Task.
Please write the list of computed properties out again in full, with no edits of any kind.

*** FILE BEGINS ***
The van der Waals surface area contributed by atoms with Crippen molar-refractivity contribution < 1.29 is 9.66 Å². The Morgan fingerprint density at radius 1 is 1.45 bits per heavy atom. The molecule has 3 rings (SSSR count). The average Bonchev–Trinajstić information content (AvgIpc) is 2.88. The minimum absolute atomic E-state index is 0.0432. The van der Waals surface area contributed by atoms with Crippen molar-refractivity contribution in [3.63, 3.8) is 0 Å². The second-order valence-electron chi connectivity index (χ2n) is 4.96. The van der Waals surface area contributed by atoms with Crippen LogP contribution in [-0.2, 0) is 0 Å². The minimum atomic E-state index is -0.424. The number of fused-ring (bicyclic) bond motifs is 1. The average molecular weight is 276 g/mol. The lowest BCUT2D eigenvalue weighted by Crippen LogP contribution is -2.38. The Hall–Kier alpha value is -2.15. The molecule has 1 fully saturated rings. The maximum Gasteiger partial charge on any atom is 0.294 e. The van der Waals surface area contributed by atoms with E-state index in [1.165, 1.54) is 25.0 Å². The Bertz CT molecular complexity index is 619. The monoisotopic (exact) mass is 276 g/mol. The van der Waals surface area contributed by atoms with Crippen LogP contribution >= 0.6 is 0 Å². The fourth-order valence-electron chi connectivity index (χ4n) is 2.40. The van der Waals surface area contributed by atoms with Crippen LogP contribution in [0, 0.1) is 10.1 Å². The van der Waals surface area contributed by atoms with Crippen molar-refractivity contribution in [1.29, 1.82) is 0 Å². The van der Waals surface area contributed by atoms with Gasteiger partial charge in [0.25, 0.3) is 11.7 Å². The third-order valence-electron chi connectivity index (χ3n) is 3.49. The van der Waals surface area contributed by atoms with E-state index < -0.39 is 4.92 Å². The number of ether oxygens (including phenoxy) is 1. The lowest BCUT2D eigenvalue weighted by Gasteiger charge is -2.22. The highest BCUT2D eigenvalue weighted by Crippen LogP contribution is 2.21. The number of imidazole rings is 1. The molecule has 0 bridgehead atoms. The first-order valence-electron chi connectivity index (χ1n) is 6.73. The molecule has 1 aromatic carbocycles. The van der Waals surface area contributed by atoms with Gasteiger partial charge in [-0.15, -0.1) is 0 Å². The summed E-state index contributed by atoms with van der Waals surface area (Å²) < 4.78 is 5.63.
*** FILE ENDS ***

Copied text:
The van der Waals surface area contributed by atoms with Crippen molar-refractivity contribution < 1.29 is 9.66 Å². The Morgan fingerprint density at radius 1 is 1.45 bits per heavy atom. The molecule has 3 rings (SSSR count). The average Bonchev–Trinajstić information content (AvgIpc) is 2.88. The minimum absolute atomic E-state index is 0.0432. The van der Waals surface area contributed by atoms with Crippen molar-refractivity contribution in [3.63, 3.8) is 0 Å². The second-order valence-electron chi connectivity index (χ2n) is 4.96. The van der Waals surface area contributed by atoms with Crippen LogP contribution in [-0.2, 0) is 0 Å². The minimum atomic E-state index is -0.424. The number of fused-ring (bicyclic) bond motifs is 1. The average molecular weight is 276 g/mol. The lowest BCUT2D eigenvalue weighted by Crippen LogP contribution is -2.38. The Hall–Kier alpha value is -2.15. The molecule has 1 fully saturated rings. The maximum Gasteiger partial charge on any atom is 0.294 e. The van der Waals surface area contributed by atoms with E-state index in [1.165, 1.54) is 25.0 Å². The Bertz CT molecular complexity index is 619. The monoisotopic (exact) mass is 276 g/mol. The van der Waals surface area contributed by atoms with Crippen LogP contribution >= 0.6 is 0 Å². The fourth-order valence-electron chi connectivity index (χ4n) is 2.40. The van der Waals surface area contributed by atoms with Crippen LogP contribution in [0, 0.1) is 10.1 Å². The van der Waals surface area contributed by atoms with Crippen molar-refractivity contribution in [1.29, 1.82) is 0 Å². The van der Waals surface area contributed by atoms with Gasteiger partial charge in [0.25, 0.3) is 11.7 Å². The third-order valence-electron chi connectivity index (χ3n) is 3.49. The van der Waals surface area contributed by atoms with E-state index < -0.39 is 4.92 Å². The number of ether oxygens (including phenoxy) is 1. The lowest BCUT2D eigenvalue weighted by Gasteiger charge is -2.22. The highest BCUT2D eigenvalue weighted by Crippen LogP contribution is 2.21. The number of imidazole rings is 1. The molecule has 0 bridgehead atoms. The first-order valence-electron chi connectivity index (χ1n) is 6.73. The molecule has 1 aromatic carbocycles. The van der Waals surface area contributed by atoms with Gasteiger partial charge in [-0.15, -0.1) is 0 Å². The summed E-state index contributed by atoms with van der Waals surface area (Å²) < 4.78 is 5.63.